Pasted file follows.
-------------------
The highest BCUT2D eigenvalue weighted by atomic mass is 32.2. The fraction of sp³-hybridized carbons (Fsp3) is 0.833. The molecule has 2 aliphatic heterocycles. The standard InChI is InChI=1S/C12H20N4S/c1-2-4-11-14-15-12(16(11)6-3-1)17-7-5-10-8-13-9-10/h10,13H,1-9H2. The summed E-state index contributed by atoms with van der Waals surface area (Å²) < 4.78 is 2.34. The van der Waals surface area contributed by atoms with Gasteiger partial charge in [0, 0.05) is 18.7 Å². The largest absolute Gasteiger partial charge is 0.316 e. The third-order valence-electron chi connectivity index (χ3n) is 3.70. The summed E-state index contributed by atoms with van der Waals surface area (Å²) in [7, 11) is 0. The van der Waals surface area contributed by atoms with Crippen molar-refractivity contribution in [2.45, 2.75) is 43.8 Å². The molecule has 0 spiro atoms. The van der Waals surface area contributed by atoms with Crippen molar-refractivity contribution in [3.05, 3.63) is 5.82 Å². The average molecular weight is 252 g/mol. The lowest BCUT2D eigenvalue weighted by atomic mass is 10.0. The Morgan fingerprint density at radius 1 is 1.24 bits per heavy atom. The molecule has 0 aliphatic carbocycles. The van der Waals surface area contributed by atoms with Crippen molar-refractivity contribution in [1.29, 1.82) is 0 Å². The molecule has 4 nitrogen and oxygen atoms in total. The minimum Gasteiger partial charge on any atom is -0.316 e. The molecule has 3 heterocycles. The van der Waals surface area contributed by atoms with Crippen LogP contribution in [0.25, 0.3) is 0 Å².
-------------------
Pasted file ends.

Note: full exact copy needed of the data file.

The highest BCUT2D eigenvalue weighted by atomic mass is 32.2. The fraction of sp³-hybridized carbons (Fsp3) is 0.833. The molecule has 2 aliphatic heterocycles. The standard InChI is InChI=1S/C12H20N4S/c1-2-4-11-14-15-12(16(11)6-3-1)17-7-5-10-8-13-9-10/h10,13H,1-9H2. The summed E-state index contributed by atoms with van der Waals surface area (Å²) < 4.78 is 2.34. The van der Waals surface area contributed by atoms with Gasteiger partial charge in [0, 0.05) is 18.7 Å². The largest absolute Gasteiger partial charge is 0.316 e. The third-order valence-electron chi connectivity index (χ3n) is 3.70. The summed E-state index contributed by atoms with van der Waals surface area (Å²) in [7, 11) is 0. The van der Waals surface area contributed by atoms with Crippen molar-refractivity contribution in [2.45, 2.75) is 43.8 Å². The molecule has 0 spiro atoms. The van der Waals surface area contributed by atoms with Crippen molar-refractivity contribution in [3.05, 3.63) is 5.82 Å². The average molecular weight is 252 g/mol. The lowest BCUT2D eigenvalue weighted by atomic mass is 10.0. The Morgan fingerprint density at radius 1 is 1.24 bits per heavy atom. The molecule has 0 aliphatic carbocycles. The van der Waals surface area contributed by atoms with Crippen molar-refractivity contribution in [1.29, 1.82) is 0 Å². The molecule has 4 nitrogen and oxygen atoms in total. The minimum Gasteiger partial charge on any atom is -0.316 e. The molecule has 3 heterocycles. The van der Waals surface area contributed by atoms with Crippen LogP contribution in [0.25, 0.3) is 0 Å².